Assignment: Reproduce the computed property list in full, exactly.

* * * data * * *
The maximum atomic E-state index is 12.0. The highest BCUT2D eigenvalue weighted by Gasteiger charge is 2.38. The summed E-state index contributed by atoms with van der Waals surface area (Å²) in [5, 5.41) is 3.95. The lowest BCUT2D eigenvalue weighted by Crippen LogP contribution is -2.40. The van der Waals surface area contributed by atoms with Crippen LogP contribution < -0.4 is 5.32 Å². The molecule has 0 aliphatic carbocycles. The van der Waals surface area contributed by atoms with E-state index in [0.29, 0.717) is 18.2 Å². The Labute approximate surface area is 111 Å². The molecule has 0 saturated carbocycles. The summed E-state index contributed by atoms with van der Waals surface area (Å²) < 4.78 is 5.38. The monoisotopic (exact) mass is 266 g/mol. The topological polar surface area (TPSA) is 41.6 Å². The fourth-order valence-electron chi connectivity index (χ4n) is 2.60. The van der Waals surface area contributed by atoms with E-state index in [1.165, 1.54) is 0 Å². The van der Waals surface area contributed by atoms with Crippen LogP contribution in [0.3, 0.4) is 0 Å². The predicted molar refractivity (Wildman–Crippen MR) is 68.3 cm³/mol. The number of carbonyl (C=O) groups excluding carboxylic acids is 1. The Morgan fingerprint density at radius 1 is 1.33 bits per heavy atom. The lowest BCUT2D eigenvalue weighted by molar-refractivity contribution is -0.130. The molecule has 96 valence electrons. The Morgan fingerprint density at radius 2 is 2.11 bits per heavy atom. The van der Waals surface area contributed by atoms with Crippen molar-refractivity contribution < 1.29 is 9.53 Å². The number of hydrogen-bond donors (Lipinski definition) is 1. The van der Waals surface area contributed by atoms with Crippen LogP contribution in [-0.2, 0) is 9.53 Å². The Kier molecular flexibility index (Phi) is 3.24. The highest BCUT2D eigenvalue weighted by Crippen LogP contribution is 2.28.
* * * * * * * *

The maximum atomic E-state index is 12.0. The highest BCUT2D eigenvalue weighted by Gasteiger charge is 2.38. The summed E-state index contributed by atoms with van der Waals surface area (Å²) in [5, 5.41) is 3.95. The lowest BCUT2D eigenvalue weighted by Crippen LogP contribution is -2.40. The van der Waals surface area contributed by atoms with Crippen LogP contribution < -0.4 is 5.32 Å². The molecule has 0 aliphatic carbocycles. The van der Waals surface area contributed by atoms with E-state index in [0.29, 0.717) is 18.2 Å². The Labute approximate surface area is 111 Å². The molecule has 0 saturated carbocycles. The summed E-state index contributed by atoms with van der Waals surface area (Å²) < 4.78 is 5.38. The monoisotopic (exact) mass is 266 g/mol. The topological polar surface area (TPSA) is 41.6 Å². The fourth-order valence-electron chi connectivity index (χ4n) is 2.60. The van der Waals surface area contributed by atoms with E-state index in [1.165, 1.54) is 0 Å². The van der Waals surface area contributed by atoms with Crippen LogP contribution in [0.3, 0.4) is 0 Å². The predicted molar refractivity (Wildman–Crippen MR) is 68.3 cm³/mol. The number of carbonyl (C=O) groups excluding carboxylic acids is 1. The Morgan fingerprint density at radius 1 is 1.33 bits per heavy atom. The lowest BCUT2D eigenvalue weighted by molar-refractivity contribution is -0.130. The molecule has 96 valence electrons. The Morgan fingerprint density at radius 2 is 2.11 bits per heavy atom. The van der Waals surface area contributed by atoms with Crippen molar-refractivity contribution < 1.29 is 9.53 Å². The number of hydrogen-bond donors (Lipinski definition) is 1. The van der Waals surface area contributed by atoms with Crippen LogP contribution in [-0.2, 0) is 9.53 Å². The Kier molecular flexibility index (Phi) is 3.24. The highest BCUT2D eigenvalue weighted by Crippen LogP contribution is 2.28.